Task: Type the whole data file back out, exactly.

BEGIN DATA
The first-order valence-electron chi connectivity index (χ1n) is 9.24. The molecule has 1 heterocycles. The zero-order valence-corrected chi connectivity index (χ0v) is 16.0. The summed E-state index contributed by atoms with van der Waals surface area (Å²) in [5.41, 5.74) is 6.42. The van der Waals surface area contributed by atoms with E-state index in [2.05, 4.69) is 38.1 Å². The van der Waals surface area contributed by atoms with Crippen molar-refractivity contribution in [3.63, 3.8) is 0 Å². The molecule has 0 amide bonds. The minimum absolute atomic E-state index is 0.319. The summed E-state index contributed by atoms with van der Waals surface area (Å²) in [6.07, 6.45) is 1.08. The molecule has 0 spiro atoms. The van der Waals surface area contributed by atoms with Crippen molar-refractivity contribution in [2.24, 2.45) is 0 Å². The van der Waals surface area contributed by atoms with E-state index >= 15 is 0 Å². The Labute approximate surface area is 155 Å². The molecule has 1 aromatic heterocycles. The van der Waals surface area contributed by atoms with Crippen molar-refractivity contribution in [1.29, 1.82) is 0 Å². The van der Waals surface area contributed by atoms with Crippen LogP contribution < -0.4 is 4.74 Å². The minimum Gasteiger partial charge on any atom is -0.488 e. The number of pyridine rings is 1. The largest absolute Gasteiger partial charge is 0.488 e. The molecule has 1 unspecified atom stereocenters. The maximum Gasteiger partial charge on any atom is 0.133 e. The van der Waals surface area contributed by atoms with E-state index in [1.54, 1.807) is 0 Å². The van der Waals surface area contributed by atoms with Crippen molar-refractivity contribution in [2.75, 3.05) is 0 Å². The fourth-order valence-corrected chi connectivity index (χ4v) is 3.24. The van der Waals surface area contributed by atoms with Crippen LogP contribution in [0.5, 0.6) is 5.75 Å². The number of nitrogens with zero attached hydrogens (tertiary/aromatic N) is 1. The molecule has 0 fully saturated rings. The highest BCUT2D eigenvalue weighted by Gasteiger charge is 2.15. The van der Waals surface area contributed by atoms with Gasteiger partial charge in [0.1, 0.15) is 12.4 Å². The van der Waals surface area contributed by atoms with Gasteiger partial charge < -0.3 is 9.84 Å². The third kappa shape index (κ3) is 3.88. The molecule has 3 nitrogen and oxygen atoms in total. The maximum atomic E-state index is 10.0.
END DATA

The first-order valence-electron chi connectivity index (χ1n) is 9.24. The molecule has 1 heterocycles. The zero-order valence-corrected chi connectivity index (χ0v) is 16.0. The summed E-state index contributed by atoms with van der Waals surface area (Å²) in [5.41, 5.74) is 6.42. The van der Waals surface area contributed by atoms with E-state index in [2.05, 4.69) is 38.1 Å². The van der Waals surface area contributed by atoms with Crippen molar-refractivity contribution in [3.63, 3.8) is 0 Å². The molecule has 0 amide bonds. The minimum absolute atomic E-state index is 0.319. The summed E-state index contributed by atoms with van der Waals surface area (Å²) in [6.07, 6.45) is 1.08. The molecule has 0 spiro atoms. The van der Waals surface area contributed by atoms with Crippen molar-refractivity contribution in [2.24, 2.45) is 0 Å². The van der Waals surface area contributed by atoms with E-state index >= 15 is 0 Å². The Labute approximate surface area is 155 Å². The molecule has 1 aromatic heterocycles. The van der Waals surface area contributed by atoms with Crippen molar-refractivity contribution in [1.29, 1.82) is 0 Å². The van der Waals surface area contributed by atoms with Crippen LogP contribution < -0.4 is 4.74 Å². The minimum Gasteiger partial charge on any atom is -0.488 e. The number of pyridine rings is 1. The largest absolute Gasteiger partial charge is 0.488 e. The molecule has 1 unspecified atom stereocenters. The maximum Gasteiger partial charge on any atom is 0.133 e. The van der Waals surface area contributed by atoms with E-state index in [1.54, 1.807) is 0 Å². The van der Waals surface area contributed by atoms with Crippen molar-refractivity contribution in [2.75, 3.05) is 0 Å². The fourth-order valence-corrected chi connectivity index (χ4v) is 3.24. The van der Waals surface area contributed by atoms with Crippen LogP contribution in [0.5, 0.6) is 5.75 Å². The number of nitrogens with zero attached hydrogens (tertiary/aromatic N) is 1. The molecule has 0 fully saturated rings. The highest BCUT2D eigenvalue weighted by Gasteiger charge is 2.15. The van der Waals surface area contributed by atoms with Gasteiger partial charge in [0.1, 0.15) is 12.4 Å². The van der Waals surface area contributed by atoms with Gasteiger partial charge < -0.3 is 9.84 Å². The third kappa shape index (κ3) is 3.88. The molecule has 3 nitrogen and oxygen atoms in total. The maximum atomic E-state index is 10.0.